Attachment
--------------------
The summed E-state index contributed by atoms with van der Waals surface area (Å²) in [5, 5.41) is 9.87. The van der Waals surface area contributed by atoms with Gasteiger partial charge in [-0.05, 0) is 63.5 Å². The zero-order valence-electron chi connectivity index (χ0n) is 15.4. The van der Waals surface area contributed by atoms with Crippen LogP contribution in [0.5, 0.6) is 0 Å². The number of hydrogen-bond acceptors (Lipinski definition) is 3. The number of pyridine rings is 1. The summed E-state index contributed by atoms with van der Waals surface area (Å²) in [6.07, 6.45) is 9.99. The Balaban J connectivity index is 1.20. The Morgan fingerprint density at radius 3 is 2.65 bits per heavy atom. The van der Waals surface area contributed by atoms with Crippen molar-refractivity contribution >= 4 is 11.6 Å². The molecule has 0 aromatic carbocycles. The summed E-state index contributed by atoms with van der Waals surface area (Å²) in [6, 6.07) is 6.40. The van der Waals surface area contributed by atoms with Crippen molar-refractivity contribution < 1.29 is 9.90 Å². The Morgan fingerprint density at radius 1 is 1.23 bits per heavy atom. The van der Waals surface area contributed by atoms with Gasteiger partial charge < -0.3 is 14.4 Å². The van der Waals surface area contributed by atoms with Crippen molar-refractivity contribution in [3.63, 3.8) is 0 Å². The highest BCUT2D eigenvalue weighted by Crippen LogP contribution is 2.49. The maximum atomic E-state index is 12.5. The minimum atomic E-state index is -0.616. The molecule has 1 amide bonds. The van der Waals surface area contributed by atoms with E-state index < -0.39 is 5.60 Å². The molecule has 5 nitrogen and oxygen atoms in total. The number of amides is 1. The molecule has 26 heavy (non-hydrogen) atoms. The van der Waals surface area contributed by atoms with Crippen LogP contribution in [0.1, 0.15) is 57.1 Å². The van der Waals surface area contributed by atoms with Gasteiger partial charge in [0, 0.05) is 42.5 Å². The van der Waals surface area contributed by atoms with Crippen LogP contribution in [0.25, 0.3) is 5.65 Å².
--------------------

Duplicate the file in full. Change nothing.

The summed E-state index contributed by atoms with van der Waals surface area (Å²) in [5, 5.41) is 9.87. The van der Waals surface area contributed by atoms with Gasteiger partial charge in [-0.05, 0) is 63.5 Å². The zero-order valence-electron chi connectivity index (χ0n) is 15.4. The van der Waals surface area contributed by atoms with Crippen LogP contribution in [0.5, 0.6) is 0 Å². The number of hydrogen-bond acceptors (Lipinski definition) is 3. The number of pyridine rings is 1. The summed E-state index contributed by atoms with van der Waals surface area (Å²) in [6.07, 6.45) is 9.99. The Balaban J connectivity index is 1.20. The Morgan fingerprint density at radius 3 is 2.65 bits per heavy atom. The van der Waals surface area contributed by atoms with Crippen molar-refractivity contribution >= 4 is 11.6 Å². The molecule has 0 aromatic carbocycles. The summed E-state index contributed by atoms with van der Waals surface area (Å²) in [6, 6.07) is 6.40. The van der Waals surface area contributed by atoms with Crippen molar-refractivity contribution < 1.29 is 9.90 Å². The Morgan fingerprint density at radius 1 is 1.23 bits per heavy atom. The van der Waals surface area contributed by atoms with Gasteiger partial charge < -0.3 is 14.4 Å². The van der Waals surface area contributed by atoms with Crippen molar-refractivity contribution in [3.63, 3.8) is 0 Å². The highest BCUT2D eigenvalue weighted by Crippen LogP contribution is 2.49. The maximum atomic E-state index is 12.5. The minimum atomic E-state index is -0.616. The molecule has 1 amide bonds. The van der Waals surface area contributed by atoms with E-state index < -0.39 is 5.60 Å². The molecule has 5 nitrogen and oxygen atoms in total. The number of amides is 1. The molecule has 26 heavy (non-hydrogen) atoms. The van der Waals surface area contributed by atoms with Crippen LogP contribution in [0.1, 0.15) is 57.1 Å². The van der Waals surface area contributed by atoms with Gasteiger partial charge in [0, 0.05) is 42.5 Å². The van der Waals surface area contributed by atoms with Crippen LogP contribution in [0.25, 0.3) is 5.65 Å².